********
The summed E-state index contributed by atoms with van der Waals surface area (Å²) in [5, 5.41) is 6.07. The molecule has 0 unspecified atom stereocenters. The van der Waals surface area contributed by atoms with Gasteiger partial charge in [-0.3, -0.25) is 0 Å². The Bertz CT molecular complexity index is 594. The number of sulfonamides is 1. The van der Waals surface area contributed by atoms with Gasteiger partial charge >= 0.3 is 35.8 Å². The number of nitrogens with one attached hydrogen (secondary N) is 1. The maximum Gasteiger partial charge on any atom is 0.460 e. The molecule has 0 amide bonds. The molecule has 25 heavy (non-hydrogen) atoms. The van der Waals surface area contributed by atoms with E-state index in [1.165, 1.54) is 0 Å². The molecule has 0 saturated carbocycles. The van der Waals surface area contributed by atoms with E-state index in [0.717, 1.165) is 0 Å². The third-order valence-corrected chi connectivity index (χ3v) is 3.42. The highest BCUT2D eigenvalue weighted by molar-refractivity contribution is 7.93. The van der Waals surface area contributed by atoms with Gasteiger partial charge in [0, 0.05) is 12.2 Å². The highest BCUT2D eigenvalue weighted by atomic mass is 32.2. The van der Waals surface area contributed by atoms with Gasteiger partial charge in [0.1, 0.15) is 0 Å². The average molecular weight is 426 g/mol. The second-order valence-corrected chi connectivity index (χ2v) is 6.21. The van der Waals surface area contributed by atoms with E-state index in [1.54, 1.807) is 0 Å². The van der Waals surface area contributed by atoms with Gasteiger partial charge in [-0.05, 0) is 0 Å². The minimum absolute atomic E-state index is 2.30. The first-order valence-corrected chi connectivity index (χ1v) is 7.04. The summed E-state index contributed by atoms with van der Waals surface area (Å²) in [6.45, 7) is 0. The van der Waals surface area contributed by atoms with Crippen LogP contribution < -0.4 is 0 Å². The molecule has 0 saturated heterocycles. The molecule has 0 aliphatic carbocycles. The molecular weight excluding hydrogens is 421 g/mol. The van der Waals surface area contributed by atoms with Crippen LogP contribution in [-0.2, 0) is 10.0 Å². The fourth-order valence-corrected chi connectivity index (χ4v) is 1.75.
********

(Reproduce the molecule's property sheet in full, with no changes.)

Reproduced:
The summed E-state index contributed by atoms with van der Waals surface area (Å²) in [5, 5.41) is 6.07. The molecule has 0 unspecified atom stereocenters. The van der Waals surface area contributed by atoms with Gasteiger partial charge in [-0.3, -0.25) is 0 Å². The Bertz CT molecular complexity index is 594. The number of sulfonamides is 1. The van der Waals surface area contributed by atoms with Gasteiger partial charge >= 0.3 is 35.8 Å². The number of nitrogens with one attached hydrogen (secondary N) is 1. The maximum Gasteiger partial charge on any atom is 0.460 e. The molecule has 0 amide bonds. The molecule has 25 heavy (non-hydrogen) atoms. The van der Waals surface area contributed by atoms with E-state index in [1.165, 1.54) is 0 Å². The molecule has 0 saturated carbocycles. The van der Waals surface area contributed by atoms with E-state index in [0.717, 1.165) is 0 Å². The third-order valence-corrected chi connectivity index (χ3v) is 3.42. The highest BCUT2D eigenvalue weighted by molar-refractivity contribution is 7.93. The van der Waals surface area contributed by atoms with Gasteiger partial charge in [0, 0.05) is 12.2 Å². The highest BCUT2D eigenvalue weighted by atomic mass is 32.2. The van der Waals surface area contributed by atoms with Gasteiger partial charge in [0.1, 0.15) is 0 Å². The average molecular weight is 426 g/mol. The second-order valence-corrected chi connectivity index (χ2v) is 6.21. The van der Waals surface area contributed by atoms with E-state index in [1.54, 1.807) is 0 Å². The van der Waals surface area contributed by atoms with Gasteiger partial charge in [-0.05, 0) is 0 Å². The minimum absolute atomic E-state index is 2.30. The first-order valence-corrected chi connectivity index (χ1v) is 7.04. The summed E-state index contributed by atoms with van der Waals surface area (Å²) in [6.45, 7) is 0. The van der Waals surface area contributed by atoms with Crippen LogP contribution < -0.4 is 0 Å². The molecule has 0 saturated heterocycles. The molecule has 0 aliphatic carbocycles. The molecular weight excluding hydrogens is 421 g/mol. The van der Waals surface area contributed by atoms with Crippen LogP contribution in [-0.2, 0) is 10.0 Å². The fourth-order valence-corrected chi connectivity index (χ4v) is 1.75.